Rick: The fundamental problem with EV is that it relies on the user to remember that when I used to go to a site this used to have a green bar.
Ben: We have fifteen minutes left, Jeremy will follow up on EV for individuals, but we’ll need to finish this discussion later.
Trusted Service List (TSL)
Tom: A question for Arno; can you use TSL to verify whether the identity was confirmed by an approved TSL vendor and rely on that to authenticate somebody as a legal individual? In other words, could an application be written for CAs that verifies an appropriate TSL vendor, and use that confirmed identity of the applicant to approve the application for an EV Certification and just leave it at that?
Arno: OK, in the domain of TSL it is possible to provide a reliable link to an organization. If you ask for a registry or directory service we have only the AIA tool for authority input. There is a service identifier for requesting registry services for companies. I am not sure whether there is a registry service that ties into identification systems of persons.
Iñigo: And all the CAs are covered by the TSL, including sub CAs and their services. The only mandate is that this is for Qualified services, so SSL certificate services are not considered qualified (at least not now). This has nothing to do with DNS, domains or registrars etc.
Tom: Can I use the TSL if I have the need to verify the identity of people receiving healthcare services.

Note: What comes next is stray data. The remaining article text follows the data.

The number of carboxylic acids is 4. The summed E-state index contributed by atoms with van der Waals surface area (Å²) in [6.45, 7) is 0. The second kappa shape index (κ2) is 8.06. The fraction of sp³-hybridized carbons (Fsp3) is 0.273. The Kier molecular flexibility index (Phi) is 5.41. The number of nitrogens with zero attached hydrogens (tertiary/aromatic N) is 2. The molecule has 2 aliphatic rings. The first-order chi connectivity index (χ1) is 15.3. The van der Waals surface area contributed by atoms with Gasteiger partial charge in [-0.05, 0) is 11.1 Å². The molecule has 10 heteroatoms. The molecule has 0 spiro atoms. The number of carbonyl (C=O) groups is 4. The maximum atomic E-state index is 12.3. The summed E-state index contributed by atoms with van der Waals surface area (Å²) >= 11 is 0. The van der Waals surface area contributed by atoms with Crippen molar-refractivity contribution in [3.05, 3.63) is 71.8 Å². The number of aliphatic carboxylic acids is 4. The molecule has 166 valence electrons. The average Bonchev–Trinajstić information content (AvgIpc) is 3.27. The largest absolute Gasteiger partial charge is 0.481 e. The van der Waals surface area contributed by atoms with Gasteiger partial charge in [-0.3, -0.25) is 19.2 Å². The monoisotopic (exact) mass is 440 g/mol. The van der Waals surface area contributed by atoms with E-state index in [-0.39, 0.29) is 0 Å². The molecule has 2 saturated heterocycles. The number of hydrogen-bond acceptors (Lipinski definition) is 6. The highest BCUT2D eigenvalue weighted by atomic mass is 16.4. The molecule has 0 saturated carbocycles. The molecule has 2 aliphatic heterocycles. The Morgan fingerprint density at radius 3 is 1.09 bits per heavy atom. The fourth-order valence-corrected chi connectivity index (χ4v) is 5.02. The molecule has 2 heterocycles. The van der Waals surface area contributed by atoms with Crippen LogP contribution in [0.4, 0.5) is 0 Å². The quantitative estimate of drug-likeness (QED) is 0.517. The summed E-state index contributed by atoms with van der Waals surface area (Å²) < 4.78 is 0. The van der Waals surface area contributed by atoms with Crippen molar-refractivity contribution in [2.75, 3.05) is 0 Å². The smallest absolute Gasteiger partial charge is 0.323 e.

Arno: We have done this in Germany for 7 years.
Iñigo: For citizens, companies and employees, there is no problem.
Tom: I link the idea of transitive trust, you guys have done all the hard work. You can just rely upon that and issue the certificate.
Kirk: Can we read it? Can we receive information from an id card put into a computer. Can we as a CA read it?
Arno: You can link to a trustworthy source.
Iñigo: The TSL is just a list of trust services.
Arno: Another initiative is authentication in the new regulation. In 18 months’ time this could be included as verification services. You can never get access to the German registry. The registry can only verify information, but not give information.
Ben: Let’s wrap up for the meeting. Thanks everyone and thanks to Symantec for hosting this face-to-face meeting.